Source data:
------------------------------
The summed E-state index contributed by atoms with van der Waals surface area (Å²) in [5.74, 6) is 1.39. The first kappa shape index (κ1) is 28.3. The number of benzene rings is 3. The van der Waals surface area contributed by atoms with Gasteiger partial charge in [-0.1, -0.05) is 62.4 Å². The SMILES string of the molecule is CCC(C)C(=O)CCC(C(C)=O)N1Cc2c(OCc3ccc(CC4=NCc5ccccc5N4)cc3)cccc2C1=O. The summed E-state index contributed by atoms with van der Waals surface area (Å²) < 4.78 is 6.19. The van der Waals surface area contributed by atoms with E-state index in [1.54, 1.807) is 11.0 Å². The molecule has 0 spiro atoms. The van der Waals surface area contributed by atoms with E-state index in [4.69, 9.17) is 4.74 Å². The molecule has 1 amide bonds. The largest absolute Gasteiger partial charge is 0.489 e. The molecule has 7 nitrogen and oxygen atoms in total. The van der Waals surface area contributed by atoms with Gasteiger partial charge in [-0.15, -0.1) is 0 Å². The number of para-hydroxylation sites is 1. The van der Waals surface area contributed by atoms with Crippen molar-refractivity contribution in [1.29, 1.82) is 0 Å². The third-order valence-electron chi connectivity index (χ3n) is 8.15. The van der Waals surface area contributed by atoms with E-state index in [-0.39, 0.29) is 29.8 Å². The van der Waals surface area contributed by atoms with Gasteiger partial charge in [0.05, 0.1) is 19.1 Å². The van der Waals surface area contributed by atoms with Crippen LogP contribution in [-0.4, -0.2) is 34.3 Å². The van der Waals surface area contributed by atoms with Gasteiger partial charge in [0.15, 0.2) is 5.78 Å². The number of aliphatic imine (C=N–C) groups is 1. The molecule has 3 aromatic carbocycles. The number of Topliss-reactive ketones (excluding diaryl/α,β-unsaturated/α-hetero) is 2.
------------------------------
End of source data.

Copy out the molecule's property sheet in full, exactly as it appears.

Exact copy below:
The summed E-state index contributed by atoms with van der Waals surface area (Å²) in [5.74, 6) is 1.39. The first kappa shape index (κ1) is 28.3. The number of benzene rings is 3. The van der Waals surface area contributed by atoms with Gasteiger partial charge in [-0.1, -0.05) is 62.4 Å². The SMILES string of the molecule is CCC(C)C(=O)CCC(C(C)=O)N1Cc2c(OCc3ccc(CC4=NCc5ccccc5N4)cc3)cccc2C1=O. The summed E-state index contributed by atoms with van der Waals surface area (Å²) < 4.78 is 6.19. The van der Waals surface area contributed by atoms with E-state index in [1.54, 1.807) is 11.0 Å². The molecule has 0 spiro atoms. The van der Waals surface area contributed by atoms with E-state index in [4.69, 9.17) is 4.74 Å². The molecule has 1 amide bonds. The largest absolute Gasteiger partial charge is 0.489 e. The molecule has 7 nitrogen and oxygen atoms in total. The van der Waals surface area contributed by atoms with Gasteiger partial charge in [-0.15, -0.1) is 0 Å². The number of para-hydroxylation sites is 1. The van der Waals surface area contributed by atoms with Crippen molar-refractivity contribution in [1.29, 1.82) is 0 Å². The third-order valence-electron chi connectivity index (χ3n) is 8.15. The van der Waals surface area contributed by atoms with E-state index in [-0.39, 0.29) is 29.8 Å². The van der Waals surface area contributed by atoms with Gasteiger partial charge in [0.05, 0.1) is 19.1 Å². The van der Waals surface area contributed by atoms with Crippen LogP contribution in [-0.4, -0.2) is 34.3 Å². The van der Waals surface area contributed by atoms with Gasteiger partial charge in [0.15, 0.2) is 5.78 Å². The number of aliphatic imine (C=N–C) groups is 1. The molecule has 3 aromatic carbocycles. The number of Topliss-reactive ketones (excluding diaryl/α,β-unsaturated/α-hetero) is 2.